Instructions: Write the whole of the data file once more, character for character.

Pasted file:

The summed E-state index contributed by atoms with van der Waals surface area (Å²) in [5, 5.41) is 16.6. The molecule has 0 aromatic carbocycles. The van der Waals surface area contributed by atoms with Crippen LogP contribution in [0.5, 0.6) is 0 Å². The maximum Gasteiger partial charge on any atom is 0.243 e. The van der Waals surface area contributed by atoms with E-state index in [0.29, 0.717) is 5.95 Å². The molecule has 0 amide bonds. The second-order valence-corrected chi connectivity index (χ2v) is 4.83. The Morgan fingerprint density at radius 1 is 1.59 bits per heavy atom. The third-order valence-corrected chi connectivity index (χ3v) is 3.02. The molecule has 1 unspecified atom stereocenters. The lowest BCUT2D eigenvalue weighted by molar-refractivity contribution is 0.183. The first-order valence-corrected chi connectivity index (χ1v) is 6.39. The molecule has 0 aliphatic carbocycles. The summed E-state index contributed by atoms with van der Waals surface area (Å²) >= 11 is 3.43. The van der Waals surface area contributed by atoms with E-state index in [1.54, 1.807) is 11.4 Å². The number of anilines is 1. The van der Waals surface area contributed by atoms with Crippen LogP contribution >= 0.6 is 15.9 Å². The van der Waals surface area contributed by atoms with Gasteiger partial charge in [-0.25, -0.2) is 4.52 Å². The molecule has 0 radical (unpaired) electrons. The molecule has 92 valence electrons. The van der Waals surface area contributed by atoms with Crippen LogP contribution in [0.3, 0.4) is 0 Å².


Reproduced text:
The summed E-state index contributed by atoms with van der Waals surface area (Å²) in [5, 5.41) is 16.6. The molecule has 0 aromatic carbocycles. The van der Waals surface area contributed by atoms with Crippen LogP contribution in [0.5, 0.6) is 0 Å². The maximum Gasteiger partial charge on any atom is 0.243 e. The van der Waals surface area contributed by atoms with E-state index in [0.29, 0.717) is 5.95 Å². The molecule has 0 amide bonds. The second-order valence-corrected chi connectivity index (χ2v) is 4.83. The Morgan fingerprint density at radius 1 is 1.59 bits per heavy atom. The third-order valence-corrected chi connectivity index (χ3v) is 3.02. The molecule has 1 unspecified atom stereocenters. The lowest BCUT2D eigenvalue weighted by molar-refractivity contribution is 0.183. The first-order valence-corrected chi connectivity index (χ1v) is 6.39. The molecule has 0 aliphatic carbocycles. The summed E-state index contributed by atoms with van der Waals surface area (Å²) >= 11 is 3.43. The van der Waals surface area contributed by atoms with E-state index in [1.54, 1.807) is 11.4 Å². The number of anilines is 1. The van der Waals surface area contributed by atoms with Crippen LogP contribution >= 0.6 is 15.9 Å². The van der Waals surface area contributed by atoms with Gasteiger partial charge in [-0.25, -0.2) is 4.52 Å². The molecule has 0 radical (unpaired) electrons. The molecule has 92 valence electrons. The van der Waals surface area contributed by atoms with Crippen LogP contribution in [0.3, 0.4) is 0 Å².